The newly resurrected CONA (Council of Neighborhood Associations) decided to hold a Neighborhood Celebration. Created a poster. A big poster. Here’s the top part of it.
Sent it out to all the neighborhood associations to send to their email lists.
How did the evening go? Well, we were plenty worried. We had rented the ballroom downtown, and who knows, maybe 30 or 40 people would show up, huddled in that giant space on such a cold cold night (Monday night, projected to go to -7° F) . . .
Well, guess what! Something’s going on with the Bloomington grassroots, something wild and strange and rising. Who knows, our next meeting of CONA (Council of Neighorhood Associations) may have to be held in an auditorium! And the best part about it? Everybody lives in a neighborhood of some kind. I mean everybody. No one is excluded.
Here we are, in full force.
We spent our evening eating, drinking, and getting to know each other, trading stories about what works and doesn’t work building community in our various hoods. A great time.
Even Mayor Mark Kruzan was excited and surprised —
— and told a story about being coached in a course called “Macromathematics”s IU when he was a freshman by one Jon Lawrence, our new CONA president! Bloomington truly is a small town, where lots of folks have known and loved and agreed and disagreed with each other for, literally, decades.
CONA has been around for a long, long time. 20 years? For a few years lately, it had gone dormant. Well, no longer! After a few monthly meetings, the new CONA group decided to hold a celebration, and this was the result.
Just remembered that I got an email with a bit of the history of CONA after inviting our Green Acres email list, from one of my neighbors, Al Ruesink, who shared what he knows in lieu of being too infected with a cold to attend. Here’s from what he said there:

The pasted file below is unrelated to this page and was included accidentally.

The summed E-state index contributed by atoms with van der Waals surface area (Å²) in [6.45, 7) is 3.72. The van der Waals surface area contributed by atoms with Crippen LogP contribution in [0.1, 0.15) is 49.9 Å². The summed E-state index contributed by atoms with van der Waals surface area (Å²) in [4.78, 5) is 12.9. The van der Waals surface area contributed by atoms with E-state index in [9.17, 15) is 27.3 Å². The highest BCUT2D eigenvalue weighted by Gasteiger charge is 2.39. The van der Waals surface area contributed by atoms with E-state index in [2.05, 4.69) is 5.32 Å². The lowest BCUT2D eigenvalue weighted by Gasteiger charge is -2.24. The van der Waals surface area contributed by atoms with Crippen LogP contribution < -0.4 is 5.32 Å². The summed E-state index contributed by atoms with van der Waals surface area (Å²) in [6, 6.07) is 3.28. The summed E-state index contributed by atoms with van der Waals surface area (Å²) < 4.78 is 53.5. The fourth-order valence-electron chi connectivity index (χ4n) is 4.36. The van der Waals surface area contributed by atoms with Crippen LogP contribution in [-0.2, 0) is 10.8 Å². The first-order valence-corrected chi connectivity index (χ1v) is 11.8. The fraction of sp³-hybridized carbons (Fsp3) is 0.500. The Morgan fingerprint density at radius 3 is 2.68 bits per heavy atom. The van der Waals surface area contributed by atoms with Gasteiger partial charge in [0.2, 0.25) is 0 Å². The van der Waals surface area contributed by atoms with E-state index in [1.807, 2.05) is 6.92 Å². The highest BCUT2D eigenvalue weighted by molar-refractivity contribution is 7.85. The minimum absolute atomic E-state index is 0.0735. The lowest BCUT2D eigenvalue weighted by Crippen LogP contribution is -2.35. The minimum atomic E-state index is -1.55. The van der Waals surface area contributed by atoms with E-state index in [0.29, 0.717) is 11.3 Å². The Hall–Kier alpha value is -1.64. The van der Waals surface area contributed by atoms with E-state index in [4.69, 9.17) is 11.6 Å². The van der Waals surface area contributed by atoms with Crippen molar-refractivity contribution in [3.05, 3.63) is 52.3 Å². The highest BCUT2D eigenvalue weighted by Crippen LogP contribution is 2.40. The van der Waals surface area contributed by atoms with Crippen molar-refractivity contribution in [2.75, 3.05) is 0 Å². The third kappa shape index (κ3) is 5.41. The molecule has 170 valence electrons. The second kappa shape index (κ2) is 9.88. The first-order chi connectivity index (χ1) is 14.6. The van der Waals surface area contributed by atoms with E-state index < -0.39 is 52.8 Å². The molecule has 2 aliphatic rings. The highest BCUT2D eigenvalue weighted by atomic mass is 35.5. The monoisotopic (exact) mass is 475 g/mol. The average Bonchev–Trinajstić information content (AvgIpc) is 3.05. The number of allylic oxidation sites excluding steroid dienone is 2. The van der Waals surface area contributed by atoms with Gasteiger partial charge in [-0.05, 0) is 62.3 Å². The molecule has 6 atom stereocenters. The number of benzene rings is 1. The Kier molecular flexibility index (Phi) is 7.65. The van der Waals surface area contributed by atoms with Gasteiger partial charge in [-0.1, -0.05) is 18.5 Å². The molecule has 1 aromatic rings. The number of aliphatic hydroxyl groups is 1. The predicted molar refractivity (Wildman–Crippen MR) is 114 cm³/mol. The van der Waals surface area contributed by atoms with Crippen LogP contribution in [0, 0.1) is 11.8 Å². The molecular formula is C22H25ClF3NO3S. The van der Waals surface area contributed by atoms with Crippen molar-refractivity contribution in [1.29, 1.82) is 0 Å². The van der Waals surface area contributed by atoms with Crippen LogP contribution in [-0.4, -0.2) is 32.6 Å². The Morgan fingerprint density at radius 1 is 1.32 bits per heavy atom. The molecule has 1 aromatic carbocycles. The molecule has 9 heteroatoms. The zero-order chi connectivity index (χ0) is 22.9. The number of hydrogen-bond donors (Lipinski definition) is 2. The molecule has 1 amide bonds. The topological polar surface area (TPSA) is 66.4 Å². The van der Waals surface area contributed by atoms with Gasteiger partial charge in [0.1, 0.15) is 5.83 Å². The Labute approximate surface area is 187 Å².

One of my reasons for attending would be to share a bit of the origins of what I believe to be the first CONA in Bloomington. As I recall, Tom Goby (deceased), Sherwin Mizell (gone from Bloomington), and I were key players in getting it going and my first meeting notes are dated November, 1971. Though I don’t think he was involved in the first meetings, by the time I went on sabbatical in 1974 it was being led by Jerry Marshishky, who is still in town. Since that time it has had a series of dissipations and restarts, but I have always considered it a good idea. It gives a more regular representation from the grass roots than City Council does and it provides a good way to share ideas for making neighborhoods really neighborly. Sorry I cannot make it tonight.
Wow! 1971. That’s 42 years!
May CONA live on, and may our neighborhoods continue to strengthen internally and with each other. My own vision sees Bloomington as a networked mycellium of villages, each village node intergenerational, and with its own history and character. Hopefully, within ten years, many of us can be living and working in place, helping each other, sharing skills and tools and meals and conversation, secure in the knowledge that we are here for each other, rooted in place, caring and connected to both the vast flow of human creativity as well as to this good, solid, nourishing mother, Earth.